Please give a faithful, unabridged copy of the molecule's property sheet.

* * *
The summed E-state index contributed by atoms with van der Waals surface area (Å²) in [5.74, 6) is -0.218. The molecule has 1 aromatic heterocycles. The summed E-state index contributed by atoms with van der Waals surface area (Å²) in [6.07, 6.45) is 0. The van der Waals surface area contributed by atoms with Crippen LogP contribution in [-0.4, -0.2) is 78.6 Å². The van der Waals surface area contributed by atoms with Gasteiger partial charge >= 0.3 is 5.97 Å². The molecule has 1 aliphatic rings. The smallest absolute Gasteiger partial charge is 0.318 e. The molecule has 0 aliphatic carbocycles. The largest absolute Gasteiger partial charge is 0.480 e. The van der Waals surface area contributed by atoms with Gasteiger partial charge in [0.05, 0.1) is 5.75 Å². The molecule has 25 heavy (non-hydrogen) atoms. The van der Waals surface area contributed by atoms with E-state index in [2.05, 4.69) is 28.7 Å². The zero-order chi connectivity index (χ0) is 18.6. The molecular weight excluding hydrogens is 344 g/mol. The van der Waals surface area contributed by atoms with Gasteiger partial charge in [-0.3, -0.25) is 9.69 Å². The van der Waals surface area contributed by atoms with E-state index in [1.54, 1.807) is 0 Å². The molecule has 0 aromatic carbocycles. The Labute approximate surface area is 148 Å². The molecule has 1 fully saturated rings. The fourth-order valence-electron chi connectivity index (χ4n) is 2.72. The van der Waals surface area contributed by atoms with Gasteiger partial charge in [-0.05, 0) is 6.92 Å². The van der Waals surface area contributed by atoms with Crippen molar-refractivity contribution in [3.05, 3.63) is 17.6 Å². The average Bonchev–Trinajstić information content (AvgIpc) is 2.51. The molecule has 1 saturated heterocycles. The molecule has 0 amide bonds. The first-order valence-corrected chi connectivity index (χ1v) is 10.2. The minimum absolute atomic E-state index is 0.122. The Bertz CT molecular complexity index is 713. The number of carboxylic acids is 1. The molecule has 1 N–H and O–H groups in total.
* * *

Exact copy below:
The summed E-state index contributed by atoms with van der Waals surface area (Å²) in [5.74, 6) is -0.218. The molecule has 1 aromatic heterocycles. The summed E-state index contributed by atoms with van der Waals surface area (Å²) in [6.07, 6.45) is 0. The van der Waals surface area contributed by atoms with Crippen LogP contribution in [-0.4, -0.2) is 78.6 Å². The van der Waals surface area contributed by atoms with Gasteiger partial charge >= 0.3 is 5.97 Å². The molecule has 1 aliphatic rings. The smallest absolute Gasteiger partial charge is 0.318 e. The molecule has 0 aliphatic carbocycles. The largest absolute Gasteiger partial charge is 0.480 e. The van der Waals surface area contributed by atoms with Gasteiger partial charge in [0.05, 0.1) is 5.75 Å². The molecule has 25 heavy (non-hydrogen) atoms. The van der Waals surface area contributed by atoms with E-state index in [2.05, 4.69) is 28.7 Å². The zero-order chi connectivity index (χ0) is 18.6. The molecular weight excluding hydrogens is 344 g/mol. The van der Waals surface area contributed by atoms with Gasteiger partial charge in [-0.3, -0.25) is 9.69 Å². The van der Waals surface area contributed by atoms with E-state index in [1.54, 1.807) is 0 Å². The molecule has 0 aromatic carbocycles. The Labute approximate surface area is 148 Å². The molecule has 1 fully saturated rings. The fourth-order valence-electron chi connectivity index (χ4n) is 2.72. The van der Waals surface area contributed by atoms with Gasteiger partial charge in [-0.05, 0) is 6.92 Å². The van der Waals surface area contributed by atoms with Crippen molar-refractivity contribution in [3.05, 3.63) is 17.6 Å². The average Bonchev–Trinajstić information content (AvgIpc) is 2.51. The molecule has 1 saturated heterocycles. The molecule has 0 amide bonds. The first-order valence-corrected chi connectivity index (χ1v) is 10.2. The minimum absolute atomic E-state index is 0.122. The Bertz CT molecular complexity index is 713. The number of carboxylic acids is 1. The molecule has 1 N–H and O–H groups in total.